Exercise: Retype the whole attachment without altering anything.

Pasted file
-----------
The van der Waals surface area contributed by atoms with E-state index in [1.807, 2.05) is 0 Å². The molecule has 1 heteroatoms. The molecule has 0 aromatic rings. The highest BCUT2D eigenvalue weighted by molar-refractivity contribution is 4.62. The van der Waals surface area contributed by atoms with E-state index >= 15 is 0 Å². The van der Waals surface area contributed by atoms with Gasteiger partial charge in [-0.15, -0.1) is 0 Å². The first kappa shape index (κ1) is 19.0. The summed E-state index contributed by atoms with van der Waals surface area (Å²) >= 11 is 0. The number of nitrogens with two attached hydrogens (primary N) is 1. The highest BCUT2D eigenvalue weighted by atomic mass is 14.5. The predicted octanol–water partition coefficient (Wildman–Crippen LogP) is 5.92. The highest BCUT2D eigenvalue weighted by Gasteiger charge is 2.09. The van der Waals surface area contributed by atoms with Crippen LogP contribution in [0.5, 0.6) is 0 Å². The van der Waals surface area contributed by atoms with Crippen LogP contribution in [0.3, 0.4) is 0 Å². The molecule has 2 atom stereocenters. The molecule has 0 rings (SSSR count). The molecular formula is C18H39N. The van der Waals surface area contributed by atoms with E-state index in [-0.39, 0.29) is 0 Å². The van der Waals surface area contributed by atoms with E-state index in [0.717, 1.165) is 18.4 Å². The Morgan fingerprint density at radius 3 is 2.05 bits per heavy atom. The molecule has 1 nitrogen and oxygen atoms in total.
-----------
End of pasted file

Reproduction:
The van der Waals surface area contributed by atoms with E-state index in [1.807, 2.05) is 0 Å². The molecule has 1 heteroatoms. The molecule has 0 aromatic rings. The highest BCUT2D eigenvalue weighted by molar-refractivity contribution is 4.62. The van der Waals surface area contributed by atoms with E-state index >= 15 is 0 Å². The van der Waals surface area contributed by atoms with Gasteiger partial charge in [-0.15, -0.1) is 0 Å². The first kappa shape index (κ1) is 19.0. The summed E-state index contributed by atoms with van der Waals surface area (Å²) >= 11 is 0. The number of nitrogens with two attached hydrogens (primary N) is 1. The highest BCUT2D eigenvalue weighted by atomic mass is 14.5. The predicted octanol–water partition coefficient (Wildman–Crippen LogP) is 5.92. The highest BCUT2D eigenvalue weighted by Gasteiger charge is 2.09. The van der Waals surface area contributed by atoms with Crippen LogP contribution in [0.5, 0.6) is 0 Å². The van der Waals surface area contributed by atoms with Crippen LogP contribution in [0.3, 0.4) is 0 Å². The molecule has 2 atom stereocenters. The molecule has 0 rings (SSSR count). The molecular formula is C18H39N. The van der Waals surface area contributed by atoms with E-state index in [-0.39, 0.29) is 0 Å². The van der Waals surface area contributed by atoms with E-state index in [0.717, 1.165) is 18.4 Å². The Morgan fingerprint density at radius 3 is 2.05 bits per heavy atom. The molecule has 1 nitrogen and oxygen atoms in total.